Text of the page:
CAMDEN, NJ — Camden’s 2013 shift from a city force to one run by the county and its deescalation practices have been held up across the country as a model for Minneapolis and other departments dealing with unrest following the murder of George Floyd.
A newly-formed group in the city called The Coalition for Reform and Transformation of Police Departments said Monday that Camden is not an example to follow — citing an array of prevailing issues.
“I could ride through Camden now and I could tell you, I see people shooting up. I see people making transactions. I see prostitution going on and I see cop cars just sitting there,” said an emotional Gary Samuels, a longtime resident.
Samuels, who has been imprisoned and faced issues with crack for over 30 years, said he’s seen opioid addiction for instance treated differently in the city.
During a press conference this morning in front of City Hall, the coalition said what took place in Camden was in fact a takeover, not a disbanding or defunding as has been the call to action for protests throughout the U.S.
The coalition also pointed to a petition and subsequent lawsuit against the Camden City Council over the police takeover. Although a group of city voters was counter-sued by the City Council, the state Supreme Court ultimately ruled that the reorganization of the force was illegal — a decision that came too late as the county force was already operating.
Samuels and other community members gathered advocated for the Camden County Police Department (CCPD) under Chief Joe Wysocki should return the department to city control, create a community group with voting powers to oversee the department and require officers to live in the city.
A year into the department’s restructuring, the city was declared the murder capital of America but between 2012 and 2020, according to the CCPD, violent crime has dropped by 42%. Homicides dropped from 67 in 2012 to 25 in 2019.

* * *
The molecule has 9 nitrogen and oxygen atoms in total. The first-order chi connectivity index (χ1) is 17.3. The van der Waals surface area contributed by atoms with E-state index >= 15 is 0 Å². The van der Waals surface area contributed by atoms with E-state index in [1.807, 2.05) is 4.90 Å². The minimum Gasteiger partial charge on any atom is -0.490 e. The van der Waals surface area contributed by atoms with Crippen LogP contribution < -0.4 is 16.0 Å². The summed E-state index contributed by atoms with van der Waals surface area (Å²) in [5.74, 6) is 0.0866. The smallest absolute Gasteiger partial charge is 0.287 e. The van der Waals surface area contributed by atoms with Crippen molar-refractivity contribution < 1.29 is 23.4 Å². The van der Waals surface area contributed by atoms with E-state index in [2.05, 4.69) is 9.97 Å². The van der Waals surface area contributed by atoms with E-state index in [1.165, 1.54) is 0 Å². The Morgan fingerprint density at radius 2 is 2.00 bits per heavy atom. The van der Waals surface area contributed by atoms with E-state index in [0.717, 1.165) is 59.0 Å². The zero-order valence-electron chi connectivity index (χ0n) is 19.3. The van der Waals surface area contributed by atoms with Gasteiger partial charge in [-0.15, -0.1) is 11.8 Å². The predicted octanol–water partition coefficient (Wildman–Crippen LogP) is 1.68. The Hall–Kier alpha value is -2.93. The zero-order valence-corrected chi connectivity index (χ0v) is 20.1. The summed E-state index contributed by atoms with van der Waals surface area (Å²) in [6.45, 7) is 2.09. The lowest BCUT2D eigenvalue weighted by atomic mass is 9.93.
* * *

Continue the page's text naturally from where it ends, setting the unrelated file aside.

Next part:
After the takeover, the makeup of the police force was approximately half white in a city mostly made up of a black and Latino population. And while downtown and waterfront properties receive much vigilance, according to the coalition, Centerville, Parkside, East Camden and other neighborhoods can often feel neglected.
As far as how the city has been presented on the national stage, Min. Roy Jones said, “The totality of the picture is missing.”
“You got to talk about the cumulative effect of crime on the people living on the street,” he told TAPinto Camden after the press conference. “We face health disparities, economic disparities, political disparities, and crime disparities cumulatively.”
Those gathered Monday emphasized that they were “not anti-police,” but seeking to dispel various notions, including that the community was engaged during the restarting that took place seven years ago.
“Since the advent of the CCPD the city of Camden has made demonstrable and tangible progress in making the city safer by reducing overall violent crime by 42% and homicides by 62%. That also follows a clearance rate for homicides at more than 60% from 16% in 2012 and a 95% decrease in excessive force complaints since 2014," said CCPD spokesman, Dan Keashen in a statement. "There is no question the city is a significantly stronger and safer place since its apex of instability in 2012."
Keashen added that when the takeover took place the community was part of the process.
"That said, there is still much work to do and progress to make going forward, but there is no question that our community is moving in the right direction," he said.